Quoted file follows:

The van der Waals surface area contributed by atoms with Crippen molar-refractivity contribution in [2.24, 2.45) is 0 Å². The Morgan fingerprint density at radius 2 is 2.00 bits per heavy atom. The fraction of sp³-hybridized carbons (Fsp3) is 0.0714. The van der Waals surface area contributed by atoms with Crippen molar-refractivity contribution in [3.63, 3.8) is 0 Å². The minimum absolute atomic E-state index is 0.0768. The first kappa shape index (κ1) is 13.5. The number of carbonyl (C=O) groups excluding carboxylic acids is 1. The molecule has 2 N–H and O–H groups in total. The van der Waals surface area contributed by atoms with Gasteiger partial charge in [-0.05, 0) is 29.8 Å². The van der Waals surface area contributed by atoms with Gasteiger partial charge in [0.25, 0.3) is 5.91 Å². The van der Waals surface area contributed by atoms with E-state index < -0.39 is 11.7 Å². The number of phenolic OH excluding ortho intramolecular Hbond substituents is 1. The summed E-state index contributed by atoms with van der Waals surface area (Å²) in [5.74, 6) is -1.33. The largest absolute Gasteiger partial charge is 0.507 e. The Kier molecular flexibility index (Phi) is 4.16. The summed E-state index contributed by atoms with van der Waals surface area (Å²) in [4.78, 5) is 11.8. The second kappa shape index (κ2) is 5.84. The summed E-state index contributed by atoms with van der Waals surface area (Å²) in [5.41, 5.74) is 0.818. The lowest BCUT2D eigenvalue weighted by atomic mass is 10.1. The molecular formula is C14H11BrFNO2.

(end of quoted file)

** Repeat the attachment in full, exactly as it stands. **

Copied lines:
The van der Waals surface area contributed by atoms with Crippen molar-refractivity contribution in [2.24, 2.45) is 0 Å². The Morgan fingerprint density at radius 2 is 2.00 bits per heavy atom. The fraction of sp³-hybridized carbons (Fsp3) is 0.0714. The van der Waals surface area contributed by atoms with Crippen molar-refractivity contribution in [3.63, 3.8) is 0 Å². The minimum absolute atomic E-state index is 0.0768. The first kappa shape index (κ1) is 13.5. The number of carbonyl (C=O) groups excluding carboxylic acids is 1. The molecule has 2 N–H and O–H groups in total. The van der Waals surface area contributed by atoms with Gasteiger partial charge in [-0.05, 0) is 29.8 Å². The van der Waals surface area contributed by atoms with Gasteiger partial charge in [0.25, 0.3) is 5.91 Å². The van der Waals surface area contributed by atoms with E-state index < -0.39 is 11.7 Å². The number of phenolic OH excluding ortho intramolecular Hbond substituents is 1. The summed E-state index contributed by atoms with van der Waals surface area (Å²) in [5.74, 6) is -1.33. The largest absolute Gasteiger partial charge is 0.507 e. The Kier molecular flexibility index (Phi) is 4.16. The summed E-state index contributed by atoms with van der Waals surface area (Å²) in [4.78, 5) is 11.8. The second kappa shape index (κ2) is 5.84. The summed E-state index contributed by atoms with van der Waals surface area (Å²) in [5.41, 5.74) is 0.818. The lowest BCUT2D eigenvalue weighted by atomic mass is 10.1. The molecular formula is C14H11BrFNO2.